It can be done

CityPress - - Voices -

Much men­tion was made this week of the Free State’s ex­cel­lent pass rate of more than 90%. The prov­ince’s se­cret weapon is the Kag­iso Shan­duka Trust – a part­ner­ship be­tween the pro­vin­cial ed­u­ca­tion depart­ment, the Kag­iso Trust and the Cyril Ramaphosa Foun­da­tion – which works in scores of schools to im­prove the qual­ity of teach­ing and in­fras­truc­ture.

What did the trust do? Noth­ing more rev­o­lu­tion­ary than go­ing to schools and ask­ing man­age­ment what they needed to do their jobs bet­ter. And then pro­vid­ing them with these re­quire­ments. Re­ally.

In a coun­try with the largest ed­u­ca­tion bud­get in Africa, it falls to out­siders to turn things around.

At the bot­tom of the class, for vir­tu­ally ev­ery year since 1994, sits the Eastern Cape – home to all five of the coun­try’s worst per­form­ing ed­u­ca­tion dis­tricts. Yet, in his speech at the re­lease of the re­sults, pro­vin­cial ed­u­ca­tion MEC Mandla Makupula made no men­tion of this. Medi­ocrity is the new as­pi­ra­tion.

This week, we heard all the old ex­cuses, and about all of the old prob­lems. Ba­sic Ed­u­ca­tion Min­is­ter Angie Mot­shekga said the foun­da­tion phase needed to be fixed. Vast num­bers of chil­dren can­not read by the end of Grade 3.

In a damn­ing ar­ti­cle pub­lished this week, The Economist re­ported that 27% of South African chil­dren who have been in state schools for six years can­not read, com­pared with 4% in Tan­za­nia and 19% in Zim­babwe.

Af­ter five years in school, about half our chil­dren can­not work out that 24 di­vided by three is eight.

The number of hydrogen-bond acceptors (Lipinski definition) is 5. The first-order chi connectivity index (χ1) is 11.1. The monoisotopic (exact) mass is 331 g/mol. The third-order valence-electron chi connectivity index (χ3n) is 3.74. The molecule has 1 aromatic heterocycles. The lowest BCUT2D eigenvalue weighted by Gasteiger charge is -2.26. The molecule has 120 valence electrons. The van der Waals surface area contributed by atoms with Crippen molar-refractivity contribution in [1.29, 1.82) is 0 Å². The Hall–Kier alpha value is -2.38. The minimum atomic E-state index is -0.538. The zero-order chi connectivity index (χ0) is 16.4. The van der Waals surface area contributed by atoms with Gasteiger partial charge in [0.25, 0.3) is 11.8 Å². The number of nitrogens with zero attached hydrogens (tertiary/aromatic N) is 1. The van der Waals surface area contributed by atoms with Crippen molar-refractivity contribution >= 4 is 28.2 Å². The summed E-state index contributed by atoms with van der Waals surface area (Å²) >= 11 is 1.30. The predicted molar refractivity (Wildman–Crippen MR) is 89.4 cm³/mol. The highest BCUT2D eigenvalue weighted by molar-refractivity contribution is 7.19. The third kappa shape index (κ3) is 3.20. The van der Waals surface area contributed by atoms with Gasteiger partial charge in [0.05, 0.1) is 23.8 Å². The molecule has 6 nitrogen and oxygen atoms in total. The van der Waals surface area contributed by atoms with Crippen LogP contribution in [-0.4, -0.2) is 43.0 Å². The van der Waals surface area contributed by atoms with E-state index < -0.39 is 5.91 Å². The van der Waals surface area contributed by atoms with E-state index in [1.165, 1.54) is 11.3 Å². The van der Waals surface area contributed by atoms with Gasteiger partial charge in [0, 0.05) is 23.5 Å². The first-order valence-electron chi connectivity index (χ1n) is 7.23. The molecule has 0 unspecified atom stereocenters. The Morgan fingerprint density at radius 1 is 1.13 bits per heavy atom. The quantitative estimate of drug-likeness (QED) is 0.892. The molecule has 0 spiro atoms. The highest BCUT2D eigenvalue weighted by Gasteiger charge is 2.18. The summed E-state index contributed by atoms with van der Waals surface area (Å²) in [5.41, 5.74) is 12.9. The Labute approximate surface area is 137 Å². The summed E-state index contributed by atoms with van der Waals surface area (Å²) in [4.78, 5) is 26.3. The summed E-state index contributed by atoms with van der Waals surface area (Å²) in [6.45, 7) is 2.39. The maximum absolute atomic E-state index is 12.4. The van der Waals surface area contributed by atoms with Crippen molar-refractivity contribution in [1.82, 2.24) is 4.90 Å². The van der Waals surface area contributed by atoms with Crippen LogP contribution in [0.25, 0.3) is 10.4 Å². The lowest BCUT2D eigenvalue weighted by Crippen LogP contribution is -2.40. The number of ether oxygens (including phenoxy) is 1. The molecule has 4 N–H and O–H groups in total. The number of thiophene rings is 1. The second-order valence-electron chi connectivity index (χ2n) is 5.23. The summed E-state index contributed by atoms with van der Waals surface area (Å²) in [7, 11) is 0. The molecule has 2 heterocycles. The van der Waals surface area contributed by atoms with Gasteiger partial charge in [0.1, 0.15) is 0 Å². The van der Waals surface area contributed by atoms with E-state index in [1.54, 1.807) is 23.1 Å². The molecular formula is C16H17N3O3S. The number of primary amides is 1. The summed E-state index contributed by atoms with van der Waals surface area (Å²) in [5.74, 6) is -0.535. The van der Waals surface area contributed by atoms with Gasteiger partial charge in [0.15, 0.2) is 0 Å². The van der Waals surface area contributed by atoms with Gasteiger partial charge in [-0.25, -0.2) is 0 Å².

Only 37% of chil­dren who start school pass matric, and only 4% of those grad­u­ate from univer­sity.

As the pub­li­ca­tion pointed out, the prob­lem is not money. We spend 6.4% of our gross do­mes­tic prod­uct on ed­u­ca­tion, whereas rich Euro­pean coun­tries spend an av­er­age of 4.8%. That is no bang for our buck.

Herein lies the prob­lem: Many of our teach­ers are abysmal and are not be­ing held to ac­count.

Teach­ers’ union Sadtu, the ele­phant in many a room this week, has cap­tured the depart­ment, in­clud­ing its up­per ech­e­lons. The union is royal game, thanks to its po­si­tion in the ANC al­liance.

In one 2007 study, Grade 6 maths teach­ers could not an­swer sim­ple ques­tions which their charges were ex­pected to know the an­swers to – and, The Economist re­ported, they were far worse than the “av­er­age 14-year-old in Sin­ga­pore and South Korea”.

A na­tional turnaround is pos­si­ble, but it re­quires will. The will to do the ba­sics, such as pro­vid­ing re­sources and in­fras­truc­ture. The will to tackle foun­da­tion-phase learn­ing. The will to in­stil a cul­ture of qual­ity teach­ing. And the will to tame the power of the de­struc­tive Sadtu.

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